But, we will work with these changes. We refuse to give up on defending our members, and the working class.
The new constitutional arrangements are complex. But every CWU member who pays the political levy will get an opportunity to say whether they wish to contribute to the Labour Party in the future.
We will continue with the political fund – assuming we get positive vote in the political fund ballot later this year.
There are many important issues which require a political solution. We cannot do without a political fund. I am sure your branch will strongly support its retention, as your branch leaders follow these questions carefully.
With the changes inside Labour we will have to look at more ways to exercise our influence.
That means that we will support progressive think tanks, websites, social media, etc. We will also have to concentrate of training up a new generation of working class political leaders from amongst our members.
However the rule changes work in the Labour Party, we will get our message out, and defend the needs of CWU members in the political arena.
Finally, the union is undertaking a major programme to ensure that the CWU leadership is more proportionate to its membership.
The workforce and the union’s membership is changing in composition.
We have a growing proportion of women in membership. This is also true of members from black and ethnic minority communities. A higher percentage of the union is under the age of 30.
Union headquarters commissioned a report which identified a gap between these changes and the balance in the national and local structures of the union.
We are therefore changing the way in which we do our business. We want to ensure that any obstacle in the way of women, black members and young members becoming reps are removed.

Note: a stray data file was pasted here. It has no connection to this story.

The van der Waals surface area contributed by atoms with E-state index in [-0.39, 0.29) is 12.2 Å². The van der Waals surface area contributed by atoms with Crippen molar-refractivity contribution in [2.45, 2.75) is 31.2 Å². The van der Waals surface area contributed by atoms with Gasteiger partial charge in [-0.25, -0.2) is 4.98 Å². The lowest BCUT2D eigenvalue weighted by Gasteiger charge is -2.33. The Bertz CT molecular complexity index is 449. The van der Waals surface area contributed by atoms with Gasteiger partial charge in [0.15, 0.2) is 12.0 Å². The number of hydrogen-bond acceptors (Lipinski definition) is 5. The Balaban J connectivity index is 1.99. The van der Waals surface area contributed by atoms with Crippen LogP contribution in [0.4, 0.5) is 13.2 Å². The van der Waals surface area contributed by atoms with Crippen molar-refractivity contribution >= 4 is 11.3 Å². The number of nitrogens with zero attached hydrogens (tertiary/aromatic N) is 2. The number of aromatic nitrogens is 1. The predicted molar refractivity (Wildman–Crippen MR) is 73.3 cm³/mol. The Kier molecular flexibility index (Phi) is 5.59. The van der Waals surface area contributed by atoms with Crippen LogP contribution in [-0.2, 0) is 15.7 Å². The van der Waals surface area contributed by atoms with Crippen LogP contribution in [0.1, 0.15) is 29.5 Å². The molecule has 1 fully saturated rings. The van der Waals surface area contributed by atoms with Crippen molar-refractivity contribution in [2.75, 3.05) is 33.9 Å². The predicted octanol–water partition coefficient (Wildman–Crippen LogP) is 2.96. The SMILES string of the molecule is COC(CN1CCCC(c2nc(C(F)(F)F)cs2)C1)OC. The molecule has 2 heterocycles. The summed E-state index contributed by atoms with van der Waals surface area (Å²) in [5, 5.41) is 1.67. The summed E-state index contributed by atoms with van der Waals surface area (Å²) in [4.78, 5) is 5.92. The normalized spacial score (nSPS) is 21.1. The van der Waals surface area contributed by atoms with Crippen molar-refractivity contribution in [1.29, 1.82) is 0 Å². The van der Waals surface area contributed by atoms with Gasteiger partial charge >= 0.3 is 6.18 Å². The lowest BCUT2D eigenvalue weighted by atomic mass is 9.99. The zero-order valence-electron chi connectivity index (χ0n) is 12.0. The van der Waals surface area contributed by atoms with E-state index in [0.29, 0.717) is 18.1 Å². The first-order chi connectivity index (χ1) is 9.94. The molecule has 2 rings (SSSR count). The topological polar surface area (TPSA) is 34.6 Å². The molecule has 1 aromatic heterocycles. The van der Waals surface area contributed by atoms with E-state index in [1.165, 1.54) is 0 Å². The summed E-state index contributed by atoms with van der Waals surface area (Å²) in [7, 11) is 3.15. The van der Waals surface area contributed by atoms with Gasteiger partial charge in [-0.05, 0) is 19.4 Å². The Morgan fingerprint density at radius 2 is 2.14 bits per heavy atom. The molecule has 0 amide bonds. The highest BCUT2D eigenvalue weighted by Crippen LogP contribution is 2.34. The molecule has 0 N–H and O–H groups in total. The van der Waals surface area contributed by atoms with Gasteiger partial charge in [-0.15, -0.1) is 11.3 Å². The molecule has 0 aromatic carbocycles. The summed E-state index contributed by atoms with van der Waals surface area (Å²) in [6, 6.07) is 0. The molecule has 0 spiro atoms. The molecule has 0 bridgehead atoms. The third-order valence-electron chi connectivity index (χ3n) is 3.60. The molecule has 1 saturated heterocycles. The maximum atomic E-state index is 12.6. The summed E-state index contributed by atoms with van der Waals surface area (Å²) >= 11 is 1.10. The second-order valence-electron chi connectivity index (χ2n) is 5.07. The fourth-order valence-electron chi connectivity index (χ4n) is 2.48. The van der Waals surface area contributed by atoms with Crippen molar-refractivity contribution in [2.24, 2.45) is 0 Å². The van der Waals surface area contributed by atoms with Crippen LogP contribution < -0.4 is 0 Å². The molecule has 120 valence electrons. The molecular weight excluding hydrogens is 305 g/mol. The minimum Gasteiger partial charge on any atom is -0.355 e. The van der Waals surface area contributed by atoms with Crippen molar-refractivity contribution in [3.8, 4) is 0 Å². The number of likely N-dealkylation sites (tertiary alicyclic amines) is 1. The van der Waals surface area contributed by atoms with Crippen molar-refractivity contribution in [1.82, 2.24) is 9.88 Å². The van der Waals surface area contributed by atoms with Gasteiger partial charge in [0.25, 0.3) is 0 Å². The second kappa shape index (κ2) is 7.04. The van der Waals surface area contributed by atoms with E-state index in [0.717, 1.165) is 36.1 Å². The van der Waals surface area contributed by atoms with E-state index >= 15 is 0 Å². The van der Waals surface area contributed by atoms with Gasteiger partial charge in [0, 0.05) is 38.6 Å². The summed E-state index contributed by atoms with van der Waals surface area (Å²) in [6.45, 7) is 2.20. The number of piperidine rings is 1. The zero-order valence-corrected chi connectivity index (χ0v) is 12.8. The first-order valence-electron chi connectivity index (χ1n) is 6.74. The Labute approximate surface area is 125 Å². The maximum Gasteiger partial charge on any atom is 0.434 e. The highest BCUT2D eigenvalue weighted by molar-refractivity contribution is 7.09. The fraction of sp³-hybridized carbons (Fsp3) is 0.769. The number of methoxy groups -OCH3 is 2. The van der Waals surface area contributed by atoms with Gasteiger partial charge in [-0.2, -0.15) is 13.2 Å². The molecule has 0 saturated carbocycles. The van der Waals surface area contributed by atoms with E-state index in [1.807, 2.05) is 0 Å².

A more diverse leadership gives us better decisions – as it reflects all the different experiences of CWU members. We want to make the union stronger for everyone.
In the Glasgow Amal branch the balance of your membership is:-
4644 members of which 697 are female that is 15% or 1 in 7.
We only know of the ethnic background of 2001 members of which 97 are from black and ethnic minorities. That is nearly 5% or 1 in 20.
433 branch members are under the age of 30. That is 9% or 1 in 11.
Your branch leadership, like every other branch, will be engaged in discussions around this question. It is a matter of changing our organisation by discussion and agreement.
A more representative union makes us stronger – whether that’s in dealing with the employer, the government or any organisation that affects the lives of CWU members.
Now I know that the referendum is as controversial as any issue can be. But the union has an obligation to help clarify the debate, where it can.
The union is engaging in a substantial consultation of membership.. Our work has been headed up by Andy Kerr., Deputy General Secretary (T&FS) and a former member of the Scotland No 1 branch.
To date the union has organised a launch meeting in Perth, 6 branch forums at different locations around Scotland, and a summary meeting of the branches in Glasgow. All of these meetings have taken speakers from both of the major campaigns.
The NEC is taking representation from all branches in Scotland, and will propose a motion to CWU conference in April. Whatever decision is made, branches in Scotland will still be free to campaign in support of the position demanded by your branch members.
Thanks for listening.